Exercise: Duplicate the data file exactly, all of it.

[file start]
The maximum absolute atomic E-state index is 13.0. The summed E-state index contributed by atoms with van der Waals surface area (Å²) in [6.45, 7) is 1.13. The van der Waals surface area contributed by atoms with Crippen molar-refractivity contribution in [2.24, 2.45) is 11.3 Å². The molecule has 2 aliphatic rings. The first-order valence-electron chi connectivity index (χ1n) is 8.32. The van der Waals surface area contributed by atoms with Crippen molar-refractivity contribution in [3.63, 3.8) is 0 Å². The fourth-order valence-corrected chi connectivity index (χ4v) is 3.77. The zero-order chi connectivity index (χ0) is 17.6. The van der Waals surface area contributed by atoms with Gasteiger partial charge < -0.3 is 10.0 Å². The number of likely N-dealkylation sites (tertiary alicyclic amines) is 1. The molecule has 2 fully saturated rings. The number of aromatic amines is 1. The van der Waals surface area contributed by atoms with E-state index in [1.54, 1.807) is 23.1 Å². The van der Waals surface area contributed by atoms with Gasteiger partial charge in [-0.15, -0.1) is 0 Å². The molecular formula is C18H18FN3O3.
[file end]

The maximum absolute atomic E-state index is 13.0. The summed E-state index contributed by atoms with van der Waals surface area (Å²) in [6.45, 7) is 1.13. The van der Waals surface area contributed by atoms with Crippen molar-refractivity contribution in [2.24, 2.45) is 11.3 Å². The molecule has 2 aliphatic rings. The first-order valence-electron chi connectivity index (χ1n) is 8.32. The van der Waals surface area contributed by atoms with Crippen molar-refractivity contribution in [3.63, 3.8) is 0 Å². The fourth-order valence-corrected chi connectivity index (χ4v) is 3.77. The zero-order chi connectivity index (χ0) is 17.6. The van der Waals surface area contributed by atoms with Gasteiger partial charge < -0.3 is 10.0 Å². The number of likely N-dealkylation sites (tertiary alicyclic amines) is 1. The molecule has 2 fully saturated rings. The number of aromatic amines is 1. The van der Waals surface area contributed by atoms with E-state index in [1.54, 1.807) is 23.1 Å². The van der Waals surface area contributed by atoms with Gasteiger partial charge in [-0.15, -0.1) is 0 Å². The molecular formula is C18H18FN3O3.